Jim was kind enough to field some questions with me recently. What follows is 20 questions with a musical legend. For the uneducated, you simply MUST swing by and learn more about Thirlwell. For the already initiated – some of this information may be old hat, but hopefully there’s a few pearls here for you.

Mike: I find that for the most part, people tend to not know who you are as a musician Jim. Do you find it ironic that you can have so much musical output and remain relatively invisible as a musician?

Jim: Oh yes, terribly ironic.

Mike: Can you talk a little bit about how you started out as a musician (and formed your Self Immolation label)?

Jim: I don’t really consider myself an instrumentalist as such. As a kid I learnt cello and percussion for a while but always had trouble sight-reading music. Later I bought a bass guitar and some synthesizers but I was never one to sit around and become more proficient on my instrument. I was a member of a “band”  called Spec Records in 1980 and that experience made me realize I didn’t want to work in a democratic environment.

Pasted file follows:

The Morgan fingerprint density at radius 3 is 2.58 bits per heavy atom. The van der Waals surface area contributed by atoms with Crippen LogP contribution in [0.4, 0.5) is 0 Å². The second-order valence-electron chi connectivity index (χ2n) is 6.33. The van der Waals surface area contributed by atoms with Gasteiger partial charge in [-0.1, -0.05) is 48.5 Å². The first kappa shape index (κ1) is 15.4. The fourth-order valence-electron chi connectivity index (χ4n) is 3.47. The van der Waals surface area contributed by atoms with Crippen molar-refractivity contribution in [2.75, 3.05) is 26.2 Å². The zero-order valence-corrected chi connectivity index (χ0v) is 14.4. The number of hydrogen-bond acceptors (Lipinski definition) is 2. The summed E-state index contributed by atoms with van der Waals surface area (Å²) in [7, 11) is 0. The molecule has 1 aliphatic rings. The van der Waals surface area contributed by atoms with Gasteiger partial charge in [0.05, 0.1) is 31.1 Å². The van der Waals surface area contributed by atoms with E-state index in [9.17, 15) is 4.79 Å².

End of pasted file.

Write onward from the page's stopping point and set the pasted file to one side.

My first love was the studio and as such I would play all the instruments, but after the overdub I would put the instrument back in the case. After sampling technology and personal computers became affordable, I put my energy into that direction. So I can make a noise on a bunch of instruments, but I consider myself a composer, with my first instrument being the studio. Now I create scores for other people to play, and that’s an exciting “technology” for me.

Mike: In this day and age of self-releasing music, what words of advice might you have, seeing as you have pretty much released everything you’ve done yourself, or in conjunction with a small label.

Jim: Release quality work and self edit heavily. There’s too much out there, it dilutes the culture. Not every squeak needs documentation!

Mike: The aside for self-releasing is Gash which was released in 1995 on Sony/Columbia. How did the major label thing happen? How was the experience? Why just the single Sony release?